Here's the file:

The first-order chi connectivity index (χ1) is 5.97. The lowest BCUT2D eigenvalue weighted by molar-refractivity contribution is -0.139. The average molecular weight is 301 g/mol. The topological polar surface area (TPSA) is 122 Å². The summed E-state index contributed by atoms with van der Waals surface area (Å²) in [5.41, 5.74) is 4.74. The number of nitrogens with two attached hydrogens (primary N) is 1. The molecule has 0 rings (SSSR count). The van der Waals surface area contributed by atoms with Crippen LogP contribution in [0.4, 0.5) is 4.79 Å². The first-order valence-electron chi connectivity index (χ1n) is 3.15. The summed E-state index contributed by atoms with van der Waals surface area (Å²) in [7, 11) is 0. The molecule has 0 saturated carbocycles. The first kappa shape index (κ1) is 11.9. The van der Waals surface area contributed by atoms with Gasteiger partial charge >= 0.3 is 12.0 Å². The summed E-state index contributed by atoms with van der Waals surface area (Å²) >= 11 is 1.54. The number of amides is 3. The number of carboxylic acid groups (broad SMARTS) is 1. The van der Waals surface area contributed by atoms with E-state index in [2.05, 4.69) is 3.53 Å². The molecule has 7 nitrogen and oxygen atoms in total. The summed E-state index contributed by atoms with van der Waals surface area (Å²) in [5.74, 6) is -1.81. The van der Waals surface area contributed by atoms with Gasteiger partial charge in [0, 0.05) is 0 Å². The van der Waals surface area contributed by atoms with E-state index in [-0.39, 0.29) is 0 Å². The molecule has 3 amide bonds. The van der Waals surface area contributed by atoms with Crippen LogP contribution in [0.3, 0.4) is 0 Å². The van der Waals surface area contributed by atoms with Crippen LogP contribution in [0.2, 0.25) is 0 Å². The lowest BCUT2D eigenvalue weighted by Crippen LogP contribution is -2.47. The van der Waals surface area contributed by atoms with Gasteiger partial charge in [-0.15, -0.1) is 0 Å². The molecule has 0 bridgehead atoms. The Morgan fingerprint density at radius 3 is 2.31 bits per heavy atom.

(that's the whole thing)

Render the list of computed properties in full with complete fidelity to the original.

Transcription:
The first-order chi connectivity index (χ1) is 5.97. The lowest BCUT2D eigenvalue weighted by molar-refractivity contribution is -0.139. The average molecular weight is 301 g/mol. The topological polar surface area (TPSA) is 122 Å². The summed E-state index contributed by atoms with van der Waals surface area (Å²) in [5.41, 5.74) is 4.74. The number of nitrogens with two attached hydrogens (primary N) is 1. The molecule has 0 rings (SSSR count). The van der Waals surface area contributed by atoms with Crippen LogP contribution in [0.4, 0.5) is 4.79 Å². The first-order valence-electron chi connectivity index (χ1n) is 3.15. The summed E-state index contributed by atoms with van der Waals surface area (Å²) in [7, 11) is 0. The molecule has 0 saturated carbocycles. The first kappa shape index (κ1) is 11.9. The van der Waals surface area contributed by atoms with Gasteiger partial charge >= 0.3 is 12.0 Å². The summed E-state index contributed by atoms with van der Waals surface area (Å²) >= 11 is 1.54. The number of amides is 3. The number of carboxylic acid groups (broad SMARTS) is 1. The van der Waals surface area contributed by atoms with E-state index in [2.05, 4.69) is 3.53 Å². The molecule has 7 nitrogen and oxygen atoms in total. The summed E-state index contributed by atoms with van der Waals surface area (Å²) in [5.74, 6) is -1.81. The van der Waals surface area contributed by atoms with Gasteiger partial charge in [0, 0.05) is 0 Å². The van der Waals surface area contributed by atoms with E-state index in [-0.39, 0.29) is 0 Å². The molecule has 3 amide bonds. The van der Waals surface area contributed by atoms with Crippen LogP contribution in [0.3, 0.4) is 0 Å². The van der Waals surface area contributed by atoms with Crippen LogP contribution in [0.2, 0.25) is 0 Å². The lowest BCUT2D eigenvalue weighted by Crippen LogP contribution is -2.47. The van der Waals surface area contributed by atoms with Gasteiger partial charge in [-0.15, -0.1) is 0 Å². The molecule has 0 bridgehead atoms. The Morgan fingerprint density at radius 3 is 2.31 bits per heavy atom.